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Hydrology and Earth System Sciences An interactive open-access journal of the European Geosciences Union
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Volume 18, issue 6
Hydrol. Earth Syst. Sci., 18, 2325–2342, 2014
https://doi.org/10.5194/hess-18-2325-2014
© Author(s) 2014. This work is distributed under
the Creative Commons Attribution 3.0 License.
Hydrol. Earth Syst. Sci., 18, 2325–2342, 2014
https://doi.org/10.5194/hess-18-2325-2014
© Author(s) 2014. This work is distributed under
the Creative Commons Attribution 3.0 License.

Review article 24 Jun 2014

Review article | 24 Jun 2014

Quantifying the human impact on water resources: a critical review of the water footprint concept

J. Chenoweth1, M. Hadjikakou1,2, and C. Zoumides3,4 J. Chenoweth et al.
  • 1Centre for Environmental Strategy, University of Surrey, Guildford, Surrey, GU2 7XH, UK
  • 2Water Research Centre, School of Civil & Environmental Engineering, University of New South Wales, Sydney, NSW, 2052, Australia
  • 3Department of Environmental Science and Technology, Cyprus University of Technology, Lemesos, Cyprus
  • 4Energy, Environment and Water Research Center, The Cyprus Institute, P.O. Box 27456, Nicosia 1645, Cyprus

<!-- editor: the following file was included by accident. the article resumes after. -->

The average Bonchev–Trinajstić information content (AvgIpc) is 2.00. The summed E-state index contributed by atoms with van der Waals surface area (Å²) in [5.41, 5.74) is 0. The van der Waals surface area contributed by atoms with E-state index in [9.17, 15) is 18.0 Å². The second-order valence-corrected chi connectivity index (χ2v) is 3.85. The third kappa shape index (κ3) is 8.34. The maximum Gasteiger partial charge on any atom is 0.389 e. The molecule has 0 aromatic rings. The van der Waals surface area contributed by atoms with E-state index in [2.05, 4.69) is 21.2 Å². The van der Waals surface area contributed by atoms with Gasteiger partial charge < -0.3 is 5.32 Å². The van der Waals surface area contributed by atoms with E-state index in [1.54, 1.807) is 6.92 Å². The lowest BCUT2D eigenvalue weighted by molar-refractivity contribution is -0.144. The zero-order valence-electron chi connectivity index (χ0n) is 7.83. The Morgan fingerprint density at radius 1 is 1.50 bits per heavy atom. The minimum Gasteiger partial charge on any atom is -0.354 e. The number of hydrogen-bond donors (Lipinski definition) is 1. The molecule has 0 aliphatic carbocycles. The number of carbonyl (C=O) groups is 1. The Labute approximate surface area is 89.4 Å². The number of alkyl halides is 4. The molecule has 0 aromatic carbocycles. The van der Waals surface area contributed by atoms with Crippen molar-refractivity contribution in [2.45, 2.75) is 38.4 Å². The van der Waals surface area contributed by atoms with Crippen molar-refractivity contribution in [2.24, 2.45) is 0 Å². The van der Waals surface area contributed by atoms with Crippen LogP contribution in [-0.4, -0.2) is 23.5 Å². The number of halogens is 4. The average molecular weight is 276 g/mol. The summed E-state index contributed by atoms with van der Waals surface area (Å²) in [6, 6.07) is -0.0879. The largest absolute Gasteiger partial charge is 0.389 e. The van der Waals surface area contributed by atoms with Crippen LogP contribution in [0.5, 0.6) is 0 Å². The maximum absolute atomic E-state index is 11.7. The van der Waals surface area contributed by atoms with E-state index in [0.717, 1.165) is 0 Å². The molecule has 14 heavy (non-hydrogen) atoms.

Abstract. The water footprint is a consumption-based indicator of water use, referring to the total volume of freshwater used directly and indirectly by a nation or a company, or in the provision of a product or service. Despite widespread enthusiasm for the development and use of water footprints, some concerns have been raised about the concept and its usefulness. A variety of methodologies have been developed for water footprinting which differ with respect to how they deal with different forms of water use. The result is water footprint estimates which vary dramatically, often creating confusion. Despite these methodological qualms, the concept has had notable success in raising awareness about water use in agricultural and industrial supply chains, by providing a previously unavailable and (seemingly) simple numerical indicator of water use. Nevertheless, and even though a range of uses have already been suggested for water footprinting, its policy value remains unclear. Unlike the carbon footprint which provides a universal measure of human impact on the atmosphere's limited absorptive capacity, the water footprint in its conventional form solely quantifies a single production input without any accounting of the impacts of use, which vary spatially and temporally. Following an extensive review of the literature related to water footprints, this paper critically examines the present uses of the concept, focusing on its current strengths, shortcomings and promising research avenues to advance it.

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